Image via Goop.

When you’re a Goop-ert (what Goop newsletter devotees call themselves, I would think), your days are likely filled with a packed schedule of facial and vaginal steaming, several hours of vegetable chopping and zoodling, followed by an evening of sipping alkaline water out of a wine glass while cradling a jade egg in your perineum. It’s an exhausting life, but a full one, and yet still—something’s off.

According to Goop, that something isn’t caused by the crushing sameness of everyday wealth; it’s actually due to to a vitamin deficiency. Any fucking vitamin—you don’t have enough of it. So, they launched something called Goop Wellness: four curated vitamin packs designed to treat a variety of symptoms related to being alive that mindful douching just can’t fix.

“We enlisted our M.D.’s—Western doctors who bring a functional, Eastern approach to their practices—to create curated vitamin regimens to address the most common problems of ourselves and our readers,” the newsletter questionably explains. It continues:

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“There have been other pieces of content that have really resonated with our readers—postnatal depletion, adrenal fatigue, medical mysteries—that point to the fact that there’s an epidemic where many women, in particular, don’t feel well. And we all operate with this as status quo. “Of course I don’t feel well, I have toddlers. Of course I don’t feel well, I have a stressful job. Of course I don’t feel well, I’m going through a divorce.” These are just the realities of being a modern woman: Many of us are raising kids in isolation, without a village of support; many of us are working more than FT jobs while still trying to make dinner and be good partners—and flagellating ourselves when we don’t do it all perfectly. These expectations are, in total, unrealistic, but here we are with them. At the very least, we believe that we can use science and technology and herbology to help address that delta and get us to optimal health.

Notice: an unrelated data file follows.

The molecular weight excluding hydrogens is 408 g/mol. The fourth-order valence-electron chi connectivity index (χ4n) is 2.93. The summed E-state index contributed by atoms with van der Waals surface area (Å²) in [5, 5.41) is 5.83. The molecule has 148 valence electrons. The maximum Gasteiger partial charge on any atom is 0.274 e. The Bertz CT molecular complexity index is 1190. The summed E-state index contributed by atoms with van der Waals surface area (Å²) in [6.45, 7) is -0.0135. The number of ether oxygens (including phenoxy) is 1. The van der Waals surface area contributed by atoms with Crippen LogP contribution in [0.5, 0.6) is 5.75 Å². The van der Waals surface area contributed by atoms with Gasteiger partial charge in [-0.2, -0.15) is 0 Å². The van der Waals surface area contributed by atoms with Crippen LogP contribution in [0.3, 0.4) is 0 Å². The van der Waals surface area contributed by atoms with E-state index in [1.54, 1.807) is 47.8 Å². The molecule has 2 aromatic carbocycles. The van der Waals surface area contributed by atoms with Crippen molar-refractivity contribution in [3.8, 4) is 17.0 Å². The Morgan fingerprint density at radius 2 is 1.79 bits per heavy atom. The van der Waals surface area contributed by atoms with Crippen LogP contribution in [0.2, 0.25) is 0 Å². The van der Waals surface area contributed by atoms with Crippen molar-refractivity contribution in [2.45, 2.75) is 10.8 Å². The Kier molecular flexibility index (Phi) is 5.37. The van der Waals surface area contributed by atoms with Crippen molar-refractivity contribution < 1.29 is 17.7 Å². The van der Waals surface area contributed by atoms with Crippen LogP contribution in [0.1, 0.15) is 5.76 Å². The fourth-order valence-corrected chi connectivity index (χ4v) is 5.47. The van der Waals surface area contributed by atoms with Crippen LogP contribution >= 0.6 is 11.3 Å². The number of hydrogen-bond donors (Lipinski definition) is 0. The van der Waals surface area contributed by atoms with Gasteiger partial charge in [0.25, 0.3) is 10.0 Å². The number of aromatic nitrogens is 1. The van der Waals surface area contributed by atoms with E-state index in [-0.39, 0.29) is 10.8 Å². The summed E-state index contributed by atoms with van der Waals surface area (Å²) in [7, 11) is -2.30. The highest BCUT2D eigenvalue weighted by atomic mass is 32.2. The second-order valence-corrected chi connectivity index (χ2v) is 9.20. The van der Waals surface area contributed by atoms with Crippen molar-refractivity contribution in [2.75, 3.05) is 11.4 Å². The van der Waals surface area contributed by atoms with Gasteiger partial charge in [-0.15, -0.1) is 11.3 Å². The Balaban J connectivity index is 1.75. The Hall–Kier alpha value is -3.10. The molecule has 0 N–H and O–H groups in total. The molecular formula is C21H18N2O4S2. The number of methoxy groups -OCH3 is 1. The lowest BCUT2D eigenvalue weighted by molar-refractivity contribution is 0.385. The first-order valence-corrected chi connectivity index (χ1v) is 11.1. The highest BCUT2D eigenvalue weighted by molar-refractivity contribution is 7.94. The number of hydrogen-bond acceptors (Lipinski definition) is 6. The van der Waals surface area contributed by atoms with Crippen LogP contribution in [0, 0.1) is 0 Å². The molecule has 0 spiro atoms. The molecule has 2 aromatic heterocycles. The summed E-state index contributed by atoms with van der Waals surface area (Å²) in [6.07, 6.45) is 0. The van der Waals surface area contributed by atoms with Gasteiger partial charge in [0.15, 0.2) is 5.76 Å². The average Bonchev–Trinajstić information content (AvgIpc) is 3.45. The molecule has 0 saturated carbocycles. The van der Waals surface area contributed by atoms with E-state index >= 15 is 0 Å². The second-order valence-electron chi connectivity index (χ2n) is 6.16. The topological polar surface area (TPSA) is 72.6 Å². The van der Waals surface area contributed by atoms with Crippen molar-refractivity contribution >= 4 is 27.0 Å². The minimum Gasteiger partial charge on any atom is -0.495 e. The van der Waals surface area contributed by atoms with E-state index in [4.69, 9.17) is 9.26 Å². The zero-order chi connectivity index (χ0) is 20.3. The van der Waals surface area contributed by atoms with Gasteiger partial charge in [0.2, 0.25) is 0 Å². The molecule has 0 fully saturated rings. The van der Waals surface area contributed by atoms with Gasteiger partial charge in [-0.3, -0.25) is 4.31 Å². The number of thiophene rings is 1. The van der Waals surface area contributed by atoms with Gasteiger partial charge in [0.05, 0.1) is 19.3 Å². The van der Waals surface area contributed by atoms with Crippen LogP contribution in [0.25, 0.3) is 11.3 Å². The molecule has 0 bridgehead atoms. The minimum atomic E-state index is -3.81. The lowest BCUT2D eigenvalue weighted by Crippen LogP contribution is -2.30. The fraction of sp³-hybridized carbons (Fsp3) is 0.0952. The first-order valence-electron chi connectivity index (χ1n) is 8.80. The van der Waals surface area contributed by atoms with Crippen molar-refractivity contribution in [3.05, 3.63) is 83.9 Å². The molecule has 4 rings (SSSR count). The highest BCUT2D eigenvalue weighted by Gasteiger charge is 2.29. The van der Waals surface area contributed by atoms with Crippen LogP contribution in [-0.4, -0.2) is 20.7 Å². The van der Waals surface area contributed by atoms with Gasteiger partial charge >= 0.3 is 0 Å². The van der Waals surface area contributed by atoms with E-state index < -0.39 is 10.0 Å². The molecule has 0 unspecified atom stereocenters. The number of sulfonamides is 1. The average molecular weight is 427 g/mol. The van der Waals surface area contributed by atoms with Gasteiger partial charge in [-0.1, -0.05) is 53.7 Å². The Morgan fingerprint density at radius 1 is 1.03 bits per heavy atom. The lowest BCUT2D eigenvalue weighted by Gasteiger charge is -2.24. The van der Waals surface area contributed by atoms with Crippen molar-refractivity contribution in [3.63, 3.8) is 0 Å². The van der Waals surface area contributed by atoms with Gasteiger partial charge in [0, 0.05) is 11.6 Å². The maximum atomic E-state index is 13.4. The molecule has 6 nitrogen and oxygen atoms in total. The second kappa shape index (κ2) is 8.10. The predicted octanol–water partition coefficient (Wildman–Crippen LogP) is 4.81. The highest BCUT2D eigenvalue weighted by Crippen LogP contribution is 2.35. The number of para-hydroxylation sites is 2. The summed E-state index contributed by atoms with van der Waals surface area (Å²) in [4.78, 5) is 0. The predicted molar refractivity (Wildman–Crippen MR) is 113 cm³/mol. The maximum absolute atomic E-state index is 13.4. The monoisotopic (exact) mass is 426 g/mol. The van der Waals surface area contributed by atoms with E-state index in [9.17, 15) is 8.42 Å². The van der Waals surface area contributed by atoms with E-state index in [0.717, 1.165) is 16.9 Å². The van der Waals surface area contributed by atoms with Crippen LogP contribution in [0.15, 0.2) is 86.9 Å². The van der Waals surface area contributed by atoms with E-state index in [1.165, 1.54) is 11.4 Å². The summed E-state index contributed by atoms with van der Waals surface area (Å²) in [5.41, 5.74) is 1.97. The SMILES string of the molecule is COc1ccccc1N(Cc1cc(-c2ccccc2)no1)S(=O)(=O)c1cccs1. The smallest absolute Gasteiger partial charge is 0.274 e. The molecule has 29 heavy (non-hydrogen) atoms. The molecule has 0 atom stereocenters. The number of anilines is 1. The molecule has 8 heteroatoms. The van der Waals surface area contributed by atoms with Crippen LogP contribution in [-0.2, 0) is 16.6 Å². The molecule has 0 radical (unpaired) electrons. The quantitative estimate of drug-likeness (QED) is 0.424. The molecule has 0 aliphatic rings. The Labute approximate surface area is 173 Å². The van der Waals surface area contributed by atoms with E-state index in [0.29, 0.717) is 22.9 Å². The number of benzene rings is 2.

If I were to helm an influential lifestyle newsletter and zine, I might recommend another set of cures for these problems like: wait for your toddler to grow up and go to college; do your job or find a less stressful one; feel sad about your divorce, and then feel a little less sad. But what do I know? I am, by Goop standards, both poor and stupid.

The actual offered Protocols are available for $90 for one month and $240 for three. They are:

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Why Am I So Effing Tired?:
No matter how much sleep I get, I still feel exhausted.

This vitamin pack is said to help with adrenal fatigue, a pseudoscientific term applied to a collection of symptoms including body aches, fatigue, nervousness, and trouble sleeping—in other words, how it feels to be alive. Adrenal fatigue can’t be treated, largely because it isn’t a thing, but this pack throws a bunch of the B vitamins at the problem.

High School Genes:
My body isn’t responding to diet and exercise the way it used to.

A pack for peri- and postmenopausal women who “feel like their metabolism might be slowing down.” A message to these women: It is.

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Balls in the Air:
I’m running full-steam ahead—and have no intention of slowing down.

This pack has a bunch of antioxidants, including beta-carotene, vitamin C, and vitamin E. This actually sounds pretty healthy, if it weren’t for the hefty price tag. Wouldn’t it be great if there was a discounted version? Oh wait, there is: any bell pepper.

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The Mother Load:
Motherhood is amazing, but pregnancy is taxing, in every sense of the word—I’m wiped out, and worry that I’ll never recover.

You really should take prenatal vitamins, but I’d probably ask my doctor to recommend which ones, instead of a website that also asks, “Could this hair treatment change your life?

But who am I to tell a woman how to live her life? Especially if she could buy me? To future consumers I say: go with God, may your protocol fill you with enough energy to figure out a cure for my upsetting addiction to pictures of politicians in shorts.